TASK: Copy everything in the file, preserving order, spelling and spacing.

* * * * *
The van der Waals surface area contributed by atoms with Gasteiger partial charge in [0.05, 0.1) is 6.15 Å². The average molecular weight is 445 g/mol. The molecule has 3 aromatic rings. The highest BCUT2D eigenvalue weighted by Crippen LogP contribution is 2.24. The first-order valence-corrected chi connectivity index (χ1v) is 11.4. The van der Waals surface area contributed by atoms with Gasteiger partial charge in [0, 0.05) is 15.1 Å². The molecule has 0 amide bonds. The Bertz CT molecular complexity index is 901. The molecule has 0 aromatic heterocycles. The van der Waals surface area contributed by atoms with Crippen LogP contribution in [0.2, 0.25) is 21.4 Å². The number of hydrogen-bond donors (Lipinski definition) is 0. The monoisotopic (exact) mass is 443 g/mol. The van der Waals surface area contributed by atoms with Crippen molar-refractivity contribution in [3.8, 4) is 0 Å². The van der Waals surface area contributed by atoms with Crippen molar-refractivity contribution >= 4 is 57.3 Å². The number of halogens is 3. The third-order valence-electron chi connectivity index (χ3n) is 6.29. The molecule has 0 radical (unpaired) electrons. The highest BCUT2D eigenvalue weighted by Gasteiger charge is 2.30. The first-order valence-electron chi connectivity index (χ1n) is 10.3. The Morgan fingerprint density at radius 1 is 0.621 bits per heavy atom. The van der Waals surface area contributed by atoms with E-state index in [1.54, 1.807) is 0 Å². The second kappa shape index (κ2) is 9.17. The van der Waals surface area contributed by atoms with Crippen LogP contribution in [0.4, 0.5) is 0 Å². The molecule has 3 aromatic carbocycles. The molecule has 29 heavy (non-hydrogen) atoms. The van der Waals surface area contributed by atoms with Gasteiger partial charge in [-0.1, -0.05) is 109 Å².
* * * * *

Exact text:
The van der Waals surface area contributed by atoms with Gasteiger partial charge in [0.05, 0.1) is 6.15 Å². The average molecular weight is 445 g/mol. The molecule has 3 aromatic rings. The highest BCUT2D eigenvalue weighted by Crippen LogP contribution is 2.24. The first-order valence-corrected chi connectivity index (χ1v) is 11.4. The van der Waals surface area contributed by atoms with Gasteiger partial charge in [0, 0.05) is 15.1 Å². The molecule has 0 amide bonds. The Bertz CT molecular complexity index is 901. The molecule has 0 aromatic heterocycles. The van der Waals surface area contributed by atoms with Crippen LogP contribution in [0.2, 0.25) is 21.4 Å². The number of hydrogen-bond donors (Lipinski definition) is 0. The monoisotopic (exact) mass is 443 g/mol. The van der Waals surface area contributed by atoms with Crippen molar-refractivity contribution in [3.8, 4) is 0 Å². The van der Waals surface area contributed by atoms with Crippen molar-refractivity contribution >= 4 is 57.3 Å². The number of halogens is 3. The third-order valence-electron chi connectivity index (χ3n) is 6.29. The molecule has 0 radical (unpaired) electrons. The highest BCUT2D eigenvalue weighted by Gasteiger charge is 2.30. The first-order valence-electron chi connectivity index (χ1n) is 10.3. The Morgan fingerprint density at radius 1 is 0.621 bits per heavy atom. The van der Waals surface area contributed by atoms with E-state index in [1.54, 1.807) is 0 Å². The second kappa shape index (κ2) is 9.17. The van der Waals surface area contributed by atoms with Crippen LogP contribution in [0.4, 0.5) is 0 Å². The molecule has 3 aromatic carbocycles. The molecule has 29 heavy (non-hydrogen) atoms. The van der Waals surface area contributed by atoms with Gasteiger partial charge in [-0.1, -0.05) is 109 Å².